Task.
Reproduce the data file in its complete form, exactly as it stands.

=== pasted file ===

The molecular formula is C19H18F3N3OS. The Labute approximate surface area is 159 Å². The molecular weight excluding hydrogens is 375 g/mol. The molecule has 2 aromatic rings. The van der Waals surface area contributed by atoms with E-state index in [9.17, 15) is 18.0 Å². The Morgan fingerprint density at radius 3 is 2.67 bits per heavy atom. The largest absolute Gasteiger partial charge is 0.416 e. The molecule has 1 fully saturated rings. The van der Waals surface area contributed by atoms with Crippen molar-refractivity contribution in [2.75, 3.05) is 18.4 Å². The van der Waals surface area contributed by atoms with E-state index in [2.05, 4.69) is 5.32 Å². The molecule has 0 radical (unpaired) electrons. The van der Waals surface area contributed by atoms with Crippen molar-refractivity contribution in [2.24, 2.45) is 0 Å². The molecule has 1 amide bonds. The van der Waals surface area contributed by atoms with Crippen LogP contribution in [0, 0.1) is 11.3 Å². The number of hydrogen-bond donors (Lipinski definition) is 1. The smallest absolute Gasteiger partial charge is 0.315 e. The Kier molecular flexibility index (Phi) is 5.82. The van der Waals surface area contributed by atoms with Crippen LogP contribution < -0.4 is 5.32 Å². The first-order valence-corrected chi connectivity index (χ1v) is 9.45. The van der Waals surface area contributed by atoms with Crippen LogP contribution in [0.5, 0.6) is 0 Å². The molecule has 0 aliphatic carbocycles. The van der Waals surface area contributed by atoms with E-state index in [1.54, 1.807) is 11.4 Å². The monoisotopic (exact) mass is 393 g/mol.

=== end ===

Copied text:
The molecular formula is C19H18F3N3OS. The Labute approximate surface area is 159 Å². The molecular weight excluding hydrogens is 375 g/mol. The molecule has 2 aromatic rings. The van der Waals surface area contributed by atoms with E-state index in [9.17, 15) is 18.0 Å². The Morgan fingerprint density at radius 3 is 2.67 bits per heavy atom. The largest absolute Gasteiger partial charge is 0.416 e. The molecule has 1 fully saturated rings. The van der Waals surface area contributed by atoms with Crippen molar-refractivity contribution in [2.75, 3.05) is 18.4 Å². The van der Waals surface area contributed by atoms with E-state index in [2.05, 4.69) is 5.32 Å². The molecule has 0 radical (unpaired) electrons. The van der Waals surface area contributed by atoms with Crippen molar-refractivity contribution in [2.24, 2.45) is 0 Å². The molecule has 1 amide bonds. The van der Waals surface area contributed by atoms with Crippen LogP contribution in [0, 0.1) is 11.3 Å². The number of hydrogen-bond donors (Lipinski definition) is 1. The smallest absolute Gasteiger partial charge is 0.315 e. The Kier molecular flexibility index (Phi) is 5.82. The van der Waals surface area contributed by atoms with Crippen LogP contribution < -0.4 is 5.32 Å². The first-order valence-corrected chi connectivity index (χ1v) is 9.45. The van der Waals surface area contributed by atoms with Crippen LogP contribution in [0.5, 0.6) is 0 Å². The molecule has 0 aliphatic carbocycles. The van der Waals surface area contributed by atoms with E-state index in [1.54, 1.807) is 11.4 Å². The monoisotopic (exact) mass is 393 g/mol.